It includes some of band’s best songs ever, including the pulsating lead single “Gruz” (Load) accompanied by a simple, yet very dramatic video.

♪♫ Stream album “Moda i oblaka

Petlya Pristrastiya on Facebook, Youtube, VK, Instagram, Twitter.


Mixing folk influences with rock has been one of Belarusian music specialties since Pesnyary (Singers), who were one of the most popular and most innovative bands of USSR in 70s and 80s. Re1ikt, coming from post-metal background, is one of the best representatives of modern continuation of this trend.

Their new album “Kufar” (Chest) draws from leftovers of their last year’s very successful “Lekavyja travy” (Healing Herbs) album plus several fresh tracks.

Not that conceptual and consistent, still it contains a few brilliant tracks, like “Svatocki” (Matchmakers). It’s a rendition of a traditional Belarusian song, which was sung at village weddings, when the matchmakers from the groom’s side were leaving the bride’s house.

♪♫ Stream album “Kufar

Re1ikt on Facebook, VK, Soundcloud, Instagram.

Sergey Pukst
“Sedrtse angela”

Coming from a well-known Belarusian classical music dynasty, Sergey Pukst became one of the cult figures of Belarusian art/underground circles from late 1990s / early 2000s, running now a few projects in different styles – ranging from lo-fi to alternative rock to hip hop.

His 15-minute, 9-track solo album “Put domoy” (“The Way Home”) is a beautiful mosaic, mixing city sounds with silent, yet anxious toy piano/guitar songs, partly sung, partly whispered. It’s like Brian Eno meets Alexander Vertinsky (one of the most famous Russian singers of the early 20th century), for an introvert psychedelic cabaret evening.

The song “Serdtse Angela” (“Heart of an Angel”) is about a soldier who came back from war with one leg and feels alienated.

♪♫ Stream album “Put domoy”

Sergey Pukst on Facebook, VK, Soundcloud.


Shuma is currently the best Belarusian example of mixing Belarusian folk songs and up-to-date electronic arrangements. They released their second album “Sontsa” (Sun) just two months after winning in the “Album Of The Year” category at Experty.by awards with their first full-lenghth “Zhnivo” (2015).

“Sontsa” is a step into a more accessible and danceable deep house direction, while maintaining the sophisticated character of sound and arrangements, produced by Minsk-based Alexis Scorpio. Bringing together something as distant as modern club grooves and ancient tunes, it’s equally brilliant as a club and as a folk record.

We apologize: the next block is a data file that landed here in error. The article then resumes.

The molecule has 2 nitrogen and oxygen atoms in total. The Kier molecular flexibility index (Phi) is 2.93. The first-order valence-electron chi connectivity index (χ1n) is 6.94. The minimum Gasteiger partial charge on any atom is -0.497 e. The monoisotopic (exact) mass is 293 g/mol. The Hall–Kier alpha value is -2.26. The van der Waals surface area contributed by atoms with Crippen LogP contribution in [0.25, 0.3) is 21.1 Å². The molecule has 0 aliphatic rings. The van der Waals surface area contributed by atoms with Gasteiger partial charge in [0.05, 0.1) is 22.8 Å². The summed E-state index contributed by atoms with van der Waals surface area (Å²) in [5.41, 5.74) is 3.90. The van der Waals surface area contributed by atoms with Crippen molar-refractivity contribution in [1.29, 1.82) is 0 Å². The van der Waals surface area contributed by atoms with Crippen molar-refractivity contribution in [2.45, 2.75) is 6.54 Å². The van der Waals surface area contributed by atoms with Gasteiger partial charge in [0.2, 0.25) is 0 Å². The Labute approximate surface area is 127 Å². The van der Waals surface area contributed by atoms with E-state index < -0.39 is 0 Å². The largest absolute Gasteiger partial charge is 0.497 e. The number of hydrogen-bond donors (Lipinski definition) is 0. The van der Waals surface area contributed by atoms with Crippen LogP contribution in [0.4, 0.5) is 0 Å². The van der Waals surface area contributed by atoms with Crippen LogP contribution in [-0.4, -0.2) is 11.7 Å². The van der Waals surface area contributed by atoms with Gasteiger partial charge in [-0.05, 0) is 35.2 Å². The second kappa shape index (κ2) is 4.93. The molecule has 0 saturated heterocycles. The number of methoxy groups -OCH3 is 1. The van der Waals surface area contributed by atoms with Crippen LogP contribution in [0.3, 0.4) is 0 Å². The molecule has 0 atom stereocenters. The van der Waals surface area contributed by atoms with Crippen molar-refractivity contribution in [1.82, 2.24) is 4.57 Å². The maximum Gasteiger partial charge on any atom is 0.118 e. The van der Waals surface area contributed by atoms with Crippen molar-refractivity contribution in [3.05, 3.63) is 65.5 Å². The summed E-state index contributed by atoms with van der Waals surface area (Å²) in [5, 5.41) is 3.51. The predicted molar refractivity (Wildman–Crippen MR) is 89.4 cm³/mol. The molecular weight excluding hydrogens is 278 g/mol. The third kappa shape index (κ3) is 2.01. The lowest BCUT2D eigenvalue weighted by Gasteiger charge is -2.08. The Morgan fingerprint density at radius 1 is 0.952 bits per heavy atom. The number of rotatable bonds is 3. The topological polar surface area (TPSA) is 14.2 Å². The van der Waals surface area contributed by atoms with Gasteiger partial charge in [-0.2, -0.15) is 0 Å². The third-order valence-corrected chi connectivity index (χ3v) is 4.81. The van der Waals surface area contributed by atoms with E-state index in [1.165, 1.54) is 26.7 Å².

♪♫ Stream album “Sontsa

Shuma on Facebook, Soundcloud.

True Litwin Beat

True Litwin Beat is an alternative hip-hop project by Sergey Pukst and Evgeny Belov (guitar player of Krasnye Zviozdy), which was started after the musicians saw an article with the title “Nenuzhnaya pravda o belorusakh”.

This phrase means “Needless truth about Belarusians”, and initially it became the project’s concept, then the name of True Litwin Beat’s debut album.

It might be pretty funny musically, utilizing basic beats, brass samples and classical quotes (Mozart with Albinoni in “Dusha”/”Soul”). But really quirky – ironic, satirical, provocative – on the lyrical level.

“Nenuzhnaya pravda o belorusakh” covers all sides of everyday life, including TV and fake stars in the track “TV”.

♪♫ Stream album “Nenuzhnaya pravda o belorusakh” (Needless truth about Belarusians) –

True Litwin Beat on Soundcloud, Facebook, VK, YouTube.

Zmitser Vajtsiushkevich

Zmitser Vajtsiushkevich is another cult figure Belarusian music from the 90s. He can be called a bard, although he’s more into something that should be considered modern traditional national song.

Mixing folk and French chanson influences, he mostly writes songs to poems of Belarusian poets. But he doesn’t limit himself geographically, having recorded projects with lyrics by Swedish, Russian, Polish and even Japanese poets.

“Kameta” is an album of songs originally by a famous Czech bard Jaromir Nohavica – rerecorded, rearranged and translated to Belarusian by Zmitser and his companions.

When you listen to this collection, you understand that this had to happen – Vajtsiushkevich and Nohavica share the passion for all these simple, but important things that make every of us a human beings. With our high moments of achievement and our mistakes.

♪♫ Stream album “Kameta

Zmitser Vajtsiushkevich on Facebook.